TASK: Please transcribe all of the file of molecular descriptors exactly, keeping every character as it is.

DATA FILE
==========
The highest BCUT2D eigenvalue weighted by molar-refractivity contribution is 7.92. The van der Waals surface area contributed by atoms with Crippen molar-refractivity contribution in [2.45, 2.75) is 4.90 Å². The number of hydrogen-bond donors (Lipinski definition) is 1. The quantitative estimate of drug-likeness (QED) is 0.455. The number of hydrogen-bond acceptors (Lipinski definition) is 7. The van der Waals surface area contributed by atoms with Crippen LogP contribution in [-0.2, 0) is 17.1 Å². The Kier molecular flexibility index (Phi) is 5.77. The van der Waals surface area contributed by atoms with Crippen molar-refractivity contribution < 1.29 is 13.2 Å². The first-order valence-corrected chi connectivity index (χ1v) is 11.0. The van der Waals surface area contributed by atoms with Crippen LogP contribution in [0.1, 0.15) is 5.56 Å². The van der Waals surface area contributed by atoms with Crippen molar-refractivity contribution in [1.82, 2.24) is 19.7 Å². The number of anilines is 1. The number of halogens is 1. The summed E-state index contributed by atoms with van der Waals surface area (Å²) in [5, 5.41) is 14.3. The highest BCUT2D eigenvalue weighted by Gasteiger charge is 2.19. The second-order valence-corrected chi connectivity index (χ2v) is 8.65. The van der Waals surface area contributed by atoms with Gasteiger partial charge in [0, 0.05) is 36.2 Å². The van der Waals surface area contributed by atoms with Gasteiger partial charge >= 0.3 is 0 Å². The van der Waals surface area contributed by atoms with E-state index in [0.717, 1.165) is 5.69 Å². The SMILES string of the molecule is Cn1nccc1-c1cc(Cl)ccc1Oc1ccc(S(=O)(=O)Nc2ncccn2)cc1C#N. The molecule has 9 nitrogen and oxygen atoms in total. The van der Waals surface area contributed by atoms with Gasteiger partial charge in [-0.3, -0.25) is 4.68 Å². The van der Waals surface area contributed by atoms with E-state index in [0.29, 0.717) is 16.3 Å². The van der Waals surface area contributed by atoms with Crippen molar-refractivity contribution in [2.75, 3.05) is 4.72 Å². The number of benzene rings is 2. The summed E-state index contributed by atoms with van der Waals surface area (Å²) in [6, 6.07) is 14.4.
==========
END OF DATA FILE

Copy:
The highest BCUT2D eigenvalue weighted by molar-refractivity contribution is 7.92. The van der Waals surface area contributed by atoms with Crippen molar-refractivity contribution in [2.45, 2.75) is 4.90 Å². The number of hydrogen-bond donors (Lipinski definition) is 1. The quantitative estimate of drug-likeness (QED) is 0.455. The number of hydrogen-bond acceptors (Lipinski definition) is 7. The van der Waals surface area contributed by atoms with Crippen LogP contribution in [-0.2, 0) is 17.1 Å². The Kier molecular flexibility index (Phi) is 5.77. The van der Waals surface area contributed by atoms with Crippen molar-refractivity contribution < 1.29 is 13.2 Å². The first-order valence-corrected chi connectivity index (χ1v) is 11.0. The van der Waals surface area contributed by atoms with Crippen LogP contribution in [0.1, 0.15) is 5.56 Å². The van der Waals surface area contributed by atoms with Crippen molar-refractivity contribution in [1.82, 2.24) is 19.7 Å². The number of anilines is 1. The number of halogens is 1. The summed E-state index contributed by atoms with van der Waals surface area (Å²) in [5, 5.41) is 14.3. The highest BCUT2D eigenvalue weighted by Gasteiger charge is 2.19. The second-order valence-corrected chi connectivity index (χ2v) is 8.65. The van der Waals surface area contributed by atoms with Gasteiger partial charge in [0, 0.05) is 36.2 Å². The van der Waals surface area contributed by atoms with Gasteiger partial charge >= 0.3 is 0 Å². The van der Waals surface area contributed by atoms with E-state index in [0.717, 1.165) is 5.69 Å². The SMILES string of the molecule is Cn1nccc1-c1cc(Cl)ccc1Oc1ccc(S(=O)(=O)Nc2ncccn2)cc1C#N. The molecule has 9 nitrogen and oxygen atoms in total. The van der Waals surface area contributed by atoms with Gasteiger partial charge in [-0.3, -0.25) is 4.68 Å². The van der Waals surface area contributed by atoms with E-state index in [0.29, 0.717) is 16.3 Å². The van der Waals surface area contributed by atoms with Crippen molar-refractivity contribution in [2.75, 3.05) is 4.72 Å². The number of benzene rings is 2. The summed E-state index contributed by atoms with van der Waals surface area (Å²) in [6, 6.07) is 14.4.